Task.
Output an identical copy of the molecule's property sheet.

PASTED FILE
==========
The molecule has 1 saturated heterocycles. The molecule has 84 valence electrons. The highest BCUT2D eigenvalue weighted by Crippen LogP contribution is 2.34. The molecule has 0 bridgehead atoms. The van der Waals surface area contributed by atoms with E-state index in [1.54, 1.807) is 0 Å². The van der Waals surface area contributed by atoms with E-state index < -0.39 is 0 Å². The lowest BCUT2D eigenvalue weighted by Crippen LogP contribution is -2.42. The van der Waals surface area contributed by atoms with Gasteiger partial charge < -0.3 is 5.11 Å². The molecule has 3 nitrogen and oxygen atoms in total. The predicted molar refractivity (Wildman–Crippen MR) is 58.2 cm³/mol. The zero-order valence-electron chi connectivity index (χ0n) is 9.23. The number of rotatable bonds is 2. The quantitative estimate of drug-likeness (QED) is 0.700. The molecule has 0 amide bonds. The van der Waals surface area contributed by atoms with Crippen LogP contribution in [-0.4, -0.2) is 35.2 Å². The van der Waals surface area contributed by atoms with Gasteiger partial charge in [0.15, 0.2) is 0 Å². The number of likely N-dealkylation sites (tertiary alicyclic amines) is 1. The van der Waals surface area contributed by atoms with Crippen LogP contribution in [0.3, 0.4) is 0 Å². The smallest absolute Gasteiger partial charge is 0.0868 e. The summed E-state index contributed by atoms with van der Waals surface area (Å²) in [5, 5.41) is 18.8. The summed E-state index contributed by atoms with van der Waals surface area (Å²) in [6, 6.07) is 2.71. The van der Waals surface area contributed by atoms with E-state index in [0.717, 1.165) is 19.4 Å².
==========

The molecule has 1 saturated heterocycles. The molecule has 84 valence electrons. The highest BCUT2D eigenvalue weighted by Crippen LogP contribution is 2.34. The molecule has 0 bridgehead atoms. The van der Waals surface area contributed by atoms with E-state index in [1.54, 1.807) is 0 Å². The van der Waals surface area contributed by atoms with E-state index < -0.39 is 0 Å². The lowest BCUT2D eigenvalue weighted by Crippen LogP contribution is -2.42. The van der Waals surface area contributed by atoms with Gasteiger partial charge < -0.3 is 5.11 Å². The molecule has 3 nitrogen and oxygen atoms in total. The predicted molar refractivity (Wildman–Crippen MR) is 58.2 cm³/mol. The zero-order valence-electron chi connectivity index (χ0n) is 9.23. The number of rotatable bonds is 2. The quantitative estimate of drug-likeness (QED) is 0.700. The molecule has 0 amide bonds. The van der Waals surface area contributed by atoms with Crippen LogP contribution in [-0.4, -0.2) is 35.2 Å². The van der Waals surface area contributed by atoms with Gasteiger partial charge in [0.15, 0.2) is 0 Å². The number of likely N-dealkylation sites (tertiary alicyclic amines) is 1. The van der Waals surface area contributed by atoms with Crippen LogP contribution in [0.3, 0.4) is 0 Å². The smallest absolute Gasteiger partial charge is 0.0868 e. The summed E-state index contributed by atoms with van der Waals surface area (Å²) in [5, 5.41) is 18.8. The summed E-state index contributed by atoms with van der Waals surface area (Å²) in [6, 6.07) is 2.71. The van der Waals surface area contributed by atoms with E-state index in [0.717, 1.165) is 19.4 Å².